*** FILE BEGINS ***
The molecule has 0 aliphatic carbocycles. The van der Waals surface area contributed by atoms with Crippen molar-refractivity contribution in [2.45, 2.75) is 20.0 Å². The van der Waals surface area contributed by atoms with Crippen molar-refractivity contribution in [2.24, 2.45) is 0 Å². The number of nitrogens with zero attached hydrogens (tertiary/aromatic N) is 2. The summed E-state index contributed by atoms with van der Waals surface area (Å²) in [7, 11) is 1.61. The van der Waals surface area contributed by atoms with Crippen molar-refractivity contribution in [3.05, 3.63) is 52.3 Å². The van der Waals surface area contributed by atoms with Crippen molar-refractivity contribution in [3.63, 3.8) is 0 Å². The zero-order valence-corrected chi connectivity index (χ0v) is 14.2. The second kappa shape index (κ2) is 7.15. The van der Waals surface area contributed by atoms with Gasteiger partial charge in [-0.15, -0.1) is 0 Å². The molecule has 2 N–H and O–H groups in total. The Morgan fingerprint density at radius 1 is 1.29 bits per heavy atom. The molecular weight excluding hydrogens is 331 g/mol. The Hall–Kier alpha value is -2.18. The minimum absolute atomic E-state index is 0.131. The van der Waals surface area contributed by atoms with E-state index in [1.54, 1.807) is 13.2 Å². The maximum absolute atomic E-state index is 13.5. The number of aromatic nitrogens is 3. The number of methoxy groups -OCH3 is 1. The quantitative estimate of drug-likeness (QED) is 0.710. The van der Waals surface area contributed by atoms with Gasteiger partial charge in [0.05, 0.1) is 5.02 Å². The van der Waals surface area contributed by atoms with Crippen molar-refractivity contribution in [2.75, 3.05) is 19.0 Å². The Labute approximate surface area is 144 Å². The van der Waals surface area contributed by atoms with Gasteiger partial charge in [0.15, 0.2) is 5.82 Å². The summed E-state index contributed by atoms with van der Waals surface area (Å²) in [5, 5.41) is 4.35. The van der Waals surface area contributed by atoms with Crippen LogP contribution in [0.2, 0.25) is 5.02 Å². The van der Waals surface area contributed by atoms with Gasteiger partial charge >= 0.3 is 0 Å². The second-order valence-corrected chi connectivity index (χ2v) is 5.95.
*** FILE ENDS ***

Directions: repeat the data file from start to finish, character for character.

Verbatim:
The molecule has 0 aliphatic carbocycles. The van der Waals surface area contributed by atoms with Crippen molar-refractivity contribution in [2.45, 2.75) is 20.0 Å². The van der Waals surface area contributed by atoms with Crippen molar-refractivity contribution in [2.24, 2.45) is 0 Å². The number of nitrogens with zero attached hydrogens (tertiary/aromatic N) is 2. The summed E-state index contributed by atoms with van der Waals surface area (Å²) in [7, 11) is 1.61. The van der Waals surface area contributed by atoms with Crippen molar-refractivity contribution in [3.05, 3.63) is 52.3 Å². The van der Waals surface area contributed by atoms with Crippen molar-refractivity contribution in [3.63, 3.8) is 0 Å². The zero-order valence-corrected chi connectivity index (χ0v) is 14.2. The second kappa shape index (κ2) is 7.15. The van der Waals surface area contributed by atoms with Gasteiger partial charge in [-0.15, -0.1) is 0 Å². The molecule has 2 N–H and O–H groups in total. The Morgan fingerprint density at radius 1 is 1.29 bits per heavy atom. The molecular weight excluding hydrogens is 331 g/mol. The Hall–Kier alpha value is -2.18. The minimum absolute atomic E-state index is 0.131. The van der Waals surface area contributed by atoms with E-state index in [1.54, 1.807) is 13.2 Å². The maximum absolute atomic E-state index is 13.5. The number of aromatic nitrogens is 3. The number of methoxy groups -OCH3 is 1. The quantitative estimate of drug-likeness (QED) is 0.710. The van der Waals surface area contributed by atoms with Gasteiger partial charge in [0.05, 0.1) is 5.02 Å². The van der Waals surface area contributed by atoms with Crippen molar-refractivity contribution in [2.75, 3.05) is 19.0 Å². The Labute approximate surface area is 144 Å². The van der Waals surface area contributed by atoms with Gasteiger partial charge in [0.15, 0.2) is 5.82 Å². The summed E-state index contributed by atoms with van der Waals surface area (Å²) in [5, 5.41) is 4.35. The van der Waals surface area contributed by atoms with Crippen LogP contribution in [0.2, 0.25) is 5.02 Å². The van der Waals surface area contributed by atoms with Gasteiger partial charge >= 0.3 is 0 Å². The second-order valence-corrected chi connectivity index (χ2v) is 5.95.